That electric bill you get each month in the mail is a stark reminder that you’ll be paying the bill for a very long time unless you make a change in where you get your power from. Solar power can be used to supplement electrical power, but can it be used to completely replace it and get you off the grid?
That’s the question a lot of homeowners have when they start looking into setting up solar panels for their home. They may not just be looking for a way to supplement their home’s power supply but completely replace it with renewable, environmentally friendly solar power.
The Power Problem
The biggest issue that homeowners run into with this notion is just simply sourcing enough power from solar panels to fully supply all their home’s power needs. For a large family with a lot of power usage, it may not be possible to completely replace all their electrical power needs with solar power. You have to consider the home’s heating and cooling needs, the power to run appliances, power phone chargers, keep lights going, activate water pumps, and much more. All of those devices, appliances, and outlets in the home drain energy that needs to be met from somewhere.
A basic, conventional solar panel setup probably won’t be enough for the average home’s power needs. In order to completely replace the power supply for the home with solar energy, you may need a very large solar panel setup. You may also need to reduce power consumption in the home, by using electronics less often, getting rid of some of the larger appliances, and using natural heating and cooling methods. These are just some ideas for how you can make a total power conversion plan work, but implementing it will be different and unique for each home.
In some cases, it simply won’t be feasible because of the extensive power needs or because of the high cost of total power conversion.
The Stored Power Solution
There is some modern solar technology that could be a solution to this issue. That would be solar power storage, which keeps excess solar power stored away in a battery until it is needed. Without that storage battery, your home will simply use solar power as it receives it. So, if you are trying to use solar power at night, you won’t have anything to draw from. During overcast days or during the winter, your solar power supply can be erratic or nonexistent, depending on the quality of the solar power setup you have. This is why anyone trying to completely convert their home’s power supply to solar and get off the grid will often have some form of power storage available to them. There is no other way to keep a constant flow of energy available when it is needed.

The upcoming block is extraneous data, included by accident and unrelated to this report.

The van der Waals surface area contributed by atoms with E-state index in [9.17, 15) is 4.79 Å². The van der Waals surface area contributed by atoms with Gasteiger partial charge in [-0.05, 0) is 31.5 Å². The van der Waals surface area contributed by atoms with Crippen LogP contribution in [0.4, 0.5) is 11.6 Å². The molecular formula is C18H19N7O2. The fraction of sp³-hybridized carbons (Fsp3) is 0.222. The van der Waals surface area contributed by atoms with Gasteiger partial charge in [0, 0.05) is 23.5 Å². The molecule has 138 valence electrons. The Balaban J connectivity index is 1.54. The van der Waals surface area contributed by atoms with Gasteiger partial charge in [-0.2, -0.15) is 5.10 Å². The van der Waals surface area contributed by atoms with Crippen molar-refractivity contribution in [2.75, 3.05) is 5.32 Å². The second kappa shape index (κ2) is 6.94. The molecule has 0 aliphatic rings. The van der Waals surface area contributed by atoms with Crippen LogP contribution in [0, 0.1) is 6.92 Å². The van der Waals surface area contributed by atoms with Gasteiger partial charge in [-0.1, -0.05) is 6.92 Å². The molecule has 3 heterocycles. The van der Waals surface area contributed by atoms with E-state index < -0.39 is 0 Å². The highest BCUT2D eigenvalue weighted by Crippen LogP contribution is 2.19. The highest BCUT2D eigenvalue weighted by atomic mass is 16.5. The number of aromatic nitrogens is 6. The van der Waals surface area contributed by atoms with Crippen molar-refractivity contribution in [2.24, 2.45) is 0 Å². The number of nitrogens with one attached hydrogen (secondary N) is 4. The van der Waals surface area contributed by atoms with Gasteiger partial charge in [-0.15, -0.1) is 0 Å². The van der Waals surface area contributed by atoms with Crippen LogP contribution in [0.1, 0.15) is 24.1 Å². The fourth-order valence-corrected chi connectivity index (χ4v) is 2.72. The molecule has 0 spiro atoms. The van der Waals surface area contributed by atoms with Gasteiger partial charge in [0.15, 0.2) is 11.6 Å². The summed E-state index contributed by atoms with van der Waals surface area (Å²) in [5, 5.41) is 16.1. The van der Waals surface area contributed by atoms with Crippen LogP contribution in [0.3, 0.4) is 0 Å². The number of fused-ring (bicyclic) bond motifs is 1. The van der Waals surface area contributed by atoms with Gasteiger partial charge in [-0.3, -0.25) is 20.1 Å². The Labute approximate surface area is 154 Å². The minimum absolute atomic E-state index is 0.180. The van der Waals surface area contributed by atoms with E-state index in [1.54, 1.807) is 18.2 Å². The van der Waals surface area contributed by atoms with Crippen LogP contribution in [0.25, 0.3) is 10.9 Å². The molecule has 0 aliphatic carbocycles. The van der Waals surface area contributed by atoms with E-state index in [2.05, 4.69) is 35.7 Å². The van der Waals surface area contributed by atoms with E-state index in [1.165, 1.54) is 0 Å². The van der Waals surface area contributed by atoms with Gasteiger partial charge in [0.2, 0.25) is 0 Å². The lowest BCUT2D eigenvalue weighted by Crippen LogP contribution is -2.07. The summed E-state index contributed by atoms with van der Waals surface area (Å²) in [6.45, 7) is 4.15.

To make this work, you will need to have an appropriate size battery that can handle the storage and power needs of your home. You may even want several batteries so that you are not losing out on any potential power.
The Power Issue
However, you still run into the problem of a lack of solar energy. Where you live plays a big part in how much power is sent to the solar panels and into your home. Some parts of the country regularly receive less sunlight than others. The time of year factors in as well, as the winter can be quite overcast and not as sunny as other times of the year. You may struggle to get enough solar power to run your home off the grid at that time, especially if you are trying to use solar power to heat your home and keep the temperature inside comfortable.
That’s why you may want to not cut yourself off the grid completely. You may still want the option to access the electricity grid when it is necessary, drawing power from it to supplement the solar power you are using. Even with battery storage, you may have difficulty in getting adequate power for your home. It’s not always possible to plan out your power needs precisely and expect the solar power to handle everything for you. Unexpected power needs will arise from time to time, and you want to have the option to get power from somewhere when that happens.
The Money Problem
Solar power can be expensive at first. Paying for the solar power system, having it installed, and then buying additional storage or panels as necessary to meet your power needs- all of that adds up. You may have to cut your budget just to handle those costs, even if you can save money in the long run.
Keep in mind that you likely will save a lot of money on power costs after a while. Solar power systems can pay for themselves, but it may take a few years. If you are looking forward to being able to afford to pay for a cleaning service to clear your residence or pay for new streaming services with the money you save by switching to solar, you may have to wait a while. That upfront cost can be unexpectedly high, but then you will start to benefit from reduced electric bills over time.
That saving adds up as well, though you may never get complete freedom from the power grid. After a while, you might get used to using solar power and relying on it for everything you need. Once you get there and learn how to acclimate to reduced power usage and conserve energy with battery storage, you may be able to disconnect from the power grid. However, it’s not advisable to simply switch over completely from the grid to solar power. You probably won’t realize how much power you use and how little your solar power system will provide at the start for you.